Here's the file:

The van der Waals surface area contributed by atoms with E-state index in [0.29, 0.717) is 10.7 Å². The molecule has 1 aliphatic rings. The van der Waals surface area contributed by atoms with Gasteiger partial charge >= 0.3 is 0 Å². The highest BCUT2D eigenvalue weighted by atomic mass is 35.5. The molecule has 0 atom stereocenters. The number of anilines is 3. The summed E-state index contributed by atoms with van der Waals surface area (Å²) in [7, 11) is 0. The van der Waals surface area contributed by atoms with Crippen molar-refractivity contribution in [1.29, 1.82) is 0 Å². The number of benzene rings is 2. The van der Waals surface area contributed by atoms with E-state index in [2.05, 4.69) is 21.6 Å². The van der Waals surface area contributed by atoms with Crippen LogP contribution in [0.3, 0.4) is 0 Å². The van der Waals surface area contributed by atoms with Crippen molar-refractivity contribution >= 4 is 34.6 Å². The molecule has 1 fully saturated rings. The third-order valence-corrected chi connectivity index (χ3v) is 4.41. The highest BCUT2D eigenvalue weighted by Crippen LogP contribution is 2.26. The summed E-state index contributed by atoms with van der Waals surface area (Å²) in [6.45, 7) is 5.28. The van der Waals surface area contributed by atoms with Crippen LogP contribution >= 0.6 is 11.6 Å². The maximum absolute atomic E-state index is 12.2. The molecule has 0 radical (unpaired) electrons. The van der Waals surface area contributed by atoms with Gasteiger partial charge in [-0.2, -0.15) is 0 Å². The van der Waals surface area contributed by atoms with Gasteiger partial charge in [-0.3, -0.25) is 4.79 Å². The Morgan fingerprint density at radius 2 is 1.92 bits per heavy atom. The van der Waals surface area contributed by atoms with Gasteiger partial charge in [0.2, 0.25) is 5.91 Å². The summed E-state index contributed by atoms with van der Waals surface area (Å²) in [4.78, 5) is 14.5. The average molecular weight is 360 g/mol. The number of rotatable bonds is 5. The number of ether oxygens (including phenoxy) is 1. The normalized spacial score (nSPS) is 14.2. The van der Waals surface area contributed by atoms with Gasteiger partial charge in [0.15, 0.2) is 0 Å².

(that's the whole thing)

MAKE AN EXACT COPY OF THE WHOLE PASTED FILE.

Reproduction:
The van der Waals surface area contributed by atoms with E-state index in [0.29, 0.717) is 10.7 Å². The molecule has 1 aliphatic rings. The van der Waals surface area contributed by atoms with Gasteiger partial charge >= 0.3 is 0 Å². The highest BCUT2D eigenvalue weighted by atomic mass is 35.5. The molecule has 0 atom stereocenters. The number of anilines is 3. The summed E-state index contributed by atoms with van der Waals surface area (Å²) in [7, 11) is 0. The van der Waals surface area contributed by atoms with Crippen molar-refractivity contribution in [1.29, 1.82) is 0 Å². The number of benzene rings is 2. The van der Waals surface area contributed by atoms with E-state index in [2.05, 4.69) is 21.6 Å². The van der Waals surface area contributed by atoms with Crippen LogP contribution in [0.3, 0.4) is 0 Å². The van der Waals surface area contributed by atoms with Crippen molar-refractivity contribution >= 4 is 34.6 Å². The molecule has 1 fully saturated rings. The third-order valence-corrected chi connectivity index (χ3v) is 4.41. The highest BCUT2D eigenvalue weighted by Crippen LogP contribution is 2.26. The summed E-state index contributed by atoms with van der Waals surface area (Å²) in [6.45, 7) is 5.28. The van der Waals surface area contributed by atoms with Crippen LogP contribution >= 0.6 is 11.6 Å². The maximum absolute atomic E-state index is 12.2. The molecule has 0 radical (unpaired) electrons. The van der Waals surface area contributed by atoms with Gasteiger partial charge in [-0.2, -0.15) is 0 Å². The van der Waals surface area contributed by atoms with Gasteiger partial charge in [-0.3, -0.25) is 4.79 Å². The Morgan fingerprint density at radius 2 is 1.92 bits per heavy atom. The van der Waals surface area contributed by atoms with Gasteiger partial charge in [0.2, 0.25) is 5.91 Å². The summed E-state index contributed by atoms with van der Waals surface area (Å²) in [4.78, 5) is 14.5. The average molecular weight is 360 g/mol. The number of rotatable bonds is 5. The number of ether oxygens (including phenoxy) is 1. The normalized spacial score (nSPS) is 14.2. The van der Waals surface area contributed by atoms with Gasteiger partial charge in [0.15, 0.2) is 0 Å².